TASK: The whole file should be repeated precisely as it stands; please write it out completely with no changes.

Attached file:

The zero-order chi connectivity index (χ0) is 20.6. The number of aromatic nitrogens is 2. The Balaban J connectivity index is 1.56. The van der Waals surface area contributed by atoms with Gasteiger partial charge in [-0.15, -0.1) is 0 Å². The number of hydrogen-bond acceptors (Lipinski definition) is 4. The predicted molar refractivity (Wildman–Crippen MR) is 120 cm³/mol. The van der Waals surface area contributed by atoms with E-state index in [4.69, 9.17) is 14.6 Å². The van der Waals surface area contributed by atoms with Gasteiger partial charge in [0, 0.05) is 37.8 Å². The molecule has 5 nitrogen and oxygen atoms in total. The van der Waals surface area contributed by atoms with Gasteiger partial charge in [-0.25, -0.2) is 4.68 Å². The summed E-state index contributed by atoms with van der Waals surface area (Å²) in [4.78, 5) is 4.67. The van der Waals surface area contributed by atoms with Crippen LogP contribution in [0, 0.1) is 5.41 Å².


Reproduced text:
The zero-order chi connectivity index (χ0) is 20.6. The number of aromatic nitrogens is 2. The Balaban J connectivity index is 1.56. The van der Waals surface area contributed by atoms with Gasteiger partial charge in [-0.15, -0.1) is 0 Å². The number of hydrogen-bond acceptors (Lipinski definition) is 4. The predicted molar refractivity (Wildman–Crippen MR) is 120 cm³/mol. The van der Waals surface area contributed by atoms with E-state index in [4.69, 9.17) is 14.6 Å². The van der Waals surface area contributed by atoms with Gasteiger partial charge in [0, 0.05) is 37.8 Å². The molecule has 5 nitrogen and oxygen atoms in total. The van der Waals surface area contributed by atoms with Gasteiger partial charge in [-0.25, -0.2) is 4.68 Å². The summed E-state index contributed by atoms with van der Waals surface area (Å²) in [4.78, 5) is 4.67. The van der Waals surface area contributed by atoms with Crippen LogP contribution in [0, 0.1) is 5.41 Å².